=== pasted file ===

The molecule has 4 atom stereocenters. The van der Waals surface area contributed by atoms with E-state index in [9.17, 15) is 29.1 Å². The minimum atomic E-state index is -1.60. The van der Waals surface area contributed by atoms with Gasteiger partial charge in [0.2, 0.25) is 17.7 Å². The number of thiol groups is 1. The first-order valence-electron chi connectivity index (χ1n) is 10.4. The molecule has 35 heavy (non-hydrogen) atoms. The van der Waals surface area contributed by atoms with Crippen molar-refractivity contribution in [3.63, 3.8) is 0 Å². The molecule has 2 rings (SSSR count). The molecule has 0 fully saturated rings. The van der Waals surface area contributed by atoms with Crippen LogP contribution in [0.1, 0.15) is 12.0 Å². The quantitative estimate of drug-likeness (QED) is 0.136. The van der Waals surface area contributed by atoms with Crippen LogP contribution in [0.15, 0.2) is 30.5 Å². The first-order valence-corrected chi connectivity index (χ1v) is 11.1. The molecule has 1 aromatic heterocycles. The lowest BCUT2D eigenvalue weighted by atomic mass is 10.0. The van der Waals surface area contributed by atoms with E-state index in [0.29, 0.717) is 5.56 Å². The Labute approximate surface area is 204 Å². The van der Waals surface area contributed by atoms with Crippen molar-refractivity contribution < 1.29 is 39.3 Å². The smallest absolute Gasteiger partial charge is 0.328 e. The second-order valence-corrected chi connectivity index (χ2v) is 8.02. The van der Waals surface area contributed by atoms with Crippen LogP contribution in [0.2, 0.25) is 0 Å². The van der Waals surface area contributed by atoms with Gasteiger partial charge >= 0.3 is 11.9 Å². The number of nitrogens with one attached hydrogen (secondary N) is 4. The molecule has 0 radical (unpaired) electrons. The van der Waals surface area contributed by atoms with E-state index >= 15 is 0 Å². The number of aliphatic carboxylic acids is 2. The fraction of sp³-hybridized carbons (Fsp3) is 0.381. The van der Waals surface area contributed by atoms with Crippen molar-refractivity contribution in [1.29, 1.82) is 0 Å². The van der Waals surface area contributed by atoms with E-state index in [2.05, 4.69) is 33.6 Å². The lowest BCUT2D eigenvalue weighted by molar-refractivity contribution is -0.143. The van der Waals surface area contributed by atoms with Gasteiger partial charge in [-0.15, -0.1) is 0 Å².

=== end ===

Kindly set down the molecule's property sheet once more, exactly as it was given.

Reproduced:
The molecule has 4 atom stereocenters. The van der Waals surface area contributed by atoms with E-state index in [9.17, 15) is 29.1 Å². The minimum atomic E-state index is -1.60. The van der Waals surface area contributed by atoms with Gasteiger partial charge in [0.2, 0.25) is 17.7 Å². The number of thiol groups is 1. The first-order valence-electron chi connectivity index (χ1n) is 10.4. The molecule has 35 heavy (non-hydrogen) atoms. The van der Waals surface area contributed by atoms with Crippen molar-refractivity contribution in [3.63, 3.8) is 0 Å². The molecule has 2 rings (SSSR count). The molecule has 0 fully saturated rings. The van der Waals surface area contributed by atoms with Crippen LogP contribution in [0.1, 0.15) is 12.0 Å². The quantitative estimate of drug-likeness (QED) is 0.136. The van der Waals surface area contributed by atoms with Crippen LogP contribution in [0.15, 0.2) is 30.5 Å². The first-order valence-corrected chi connectivity index (χ1v) is 11.1. The molecule has 1 aromatic heterocycles. The lowest BCUT2D eigenvalue weighted by atomic mass is 10.0. The van der Waals surface area contributed by atoms with E-state index in [0.29, 0.717) is 5.56 Å². The Labute approximate surface area is 204 Å². The van der Waals surface area contributed by atoms with Crippen molar-refractivity contribution < 1.29 is 39.3 Å². The smallest absolute Gasteiger partial charge is 0.328 e. The second-order valence-corrected chi connectivity index (χ2v) is 8.02. The van der Waals surface area contributed by atoms with Crippen LogP contribution in [0.2, 0.25) is 0 Å². The van der Waals surface area contributed by atoms with Gasteiger partial charge >= 0.3 is 11.9 Å². The number of nitrogens with one attached hydrogen (secondary N) is 4. The molecule has 0 radical (unpaired) electrons. The van der Waals surface area contributed by atoms with E-state index >= 15 is 0 Å². The number of aliphatic carboxylic acids is 2. The fraction of sp³-hybridized carbons (Fsp3) is 0.381. The van der Waals surface area contributed by atoms with Crippen molar-refractivity contribution in [1.29, 1.82) is 0 Å². The van der Waals surface area contributed by atoms with E-state index in [2.05, 4.69) is 33.6 Å². The lowest BCUT2D eigenvalue weighted by molar-refractivity contribution is -0.143. The van der Waals surface area contributed by atoms with Gasteiger partial charge in [-0.15, -0.1) is 0 Å².